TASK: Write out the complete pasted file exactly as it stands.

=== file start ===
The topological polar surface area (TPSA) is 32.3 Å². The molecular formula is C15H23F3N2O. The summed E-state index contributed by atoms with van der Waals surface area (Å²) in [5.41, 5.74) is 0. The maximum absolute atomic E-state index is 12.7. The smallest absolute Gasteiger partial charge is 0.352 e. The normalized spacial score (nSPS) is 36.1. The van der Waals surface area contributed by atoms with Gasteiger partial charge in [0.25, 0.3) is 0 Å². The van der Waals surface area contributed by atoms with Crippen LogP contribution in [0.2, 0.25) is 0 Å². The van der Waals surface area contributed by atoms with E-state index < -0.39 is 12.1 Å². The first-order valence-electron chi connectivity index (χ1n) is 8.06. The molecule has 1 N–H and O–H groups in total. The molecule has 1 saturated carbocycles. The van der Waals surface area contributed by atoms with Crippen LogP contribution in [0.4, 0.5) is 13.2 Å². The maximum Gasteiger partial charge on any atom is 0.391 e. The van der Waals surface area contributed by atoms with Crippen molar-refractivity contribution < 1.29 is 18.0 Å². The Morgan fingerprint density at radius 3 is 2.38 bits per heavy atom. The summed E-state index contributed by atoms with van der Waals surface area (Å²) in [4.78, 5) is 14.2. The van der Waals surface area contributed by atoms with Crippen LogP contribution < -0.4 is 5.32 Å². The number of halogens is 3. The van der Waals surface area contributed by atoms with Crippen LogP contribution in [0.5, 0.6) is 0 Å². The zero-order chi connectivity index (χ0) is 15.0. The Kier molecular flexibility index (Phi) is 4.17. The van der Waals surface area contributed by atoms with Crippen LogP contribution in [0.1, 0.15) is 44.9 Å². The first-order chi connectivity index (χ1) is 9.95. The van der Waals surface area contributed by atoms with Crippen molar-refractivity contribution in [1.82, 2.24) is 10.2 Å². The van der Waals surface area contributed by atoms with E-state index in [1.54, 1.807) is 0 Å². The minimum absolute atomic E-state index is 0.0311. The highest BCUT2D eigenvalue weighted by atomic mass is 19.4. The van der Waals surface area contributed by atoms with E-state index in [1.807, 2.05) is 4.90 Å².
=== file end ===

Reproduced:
The topological polar surface area (TPSA) is 32.3 Å². The molecular formula is C15H23F3N2O. The summed E-state index contributed by atoms with van der Waals surface area (Å²) in [5.41, 5.74) is 0. The maximum absolute atomic E-state index is 12.7. The smallest absolute Gasteiger partial charge is 0.352 e. The normalized spacial score (nSPS) is 36.1. The van der Waals surface area contributed by atoms with Gasteiger partial charge in [0.25, 0.3) is 0 Å². The van der Waals surface area contributed by atoms with Crippen LogP contribution in [0.2, 0.25) is 0 Å². The van der Waals surface area contributed by atoms with E-state index < -0.39 is 12.1 Å². The first-order valence-electron chi connectivity index (χ1n) is 8.06. The molecule has 1 N–H and O–H groups in total. The molecule has 1 saturated carbocycles. The van der Waals surface area contributed by atoms with Crippen LogP contribution in [0.4, 0.5) is 13.2 Å². The maximum Gasteiger partial charge on any atom is 0.391 e. The van der Waals surface area contributed by atoms with Crippen molar-refractivity contribution < 1.29 is 18.0 Å². The Morgan fingerprint density at radius 3 is 2.38 bits per heavy atom. The summed E-state index contributed by atoms with van der Waals surface area (Å²) in [4.78, 5) is 14.2. The van der Waals surface area contributed by atoms with Crippen LogP contribution < -0.4 is 5.32 Å². The number of halogens is 3. The van der Waals surface area contributed by atoms with Crippen LogP contribution in [0.5, 0.6) is 0 Å². The zero-order chi connectivity index (χ0) is 15.0. The Kier molecular flexibility index (Phi) is 4.17. The van der Waals surface area contributed by atoms with Crippen LogP contribution in [0.1, 0.15) is 44.9 Å². The first-order chi connectivity index (χ1) is 9.95. The van der Waals surface area contributed by atoms with Crippen molar-refractivity contribution in [1.82, 2.24) is 10.2 Å². The van der Waals surface area contributed by atoms with E-state index in [1.54, 1.807) is 0 Å². The minimum absolute atomic E-state index is 0.0311. The highest BCUT2D eigenvalue weighted by atomic mass is 19.4. The van der Waals surface area contributed by atoms with E-state index in [1.807, 2.05) is 4.90 Å².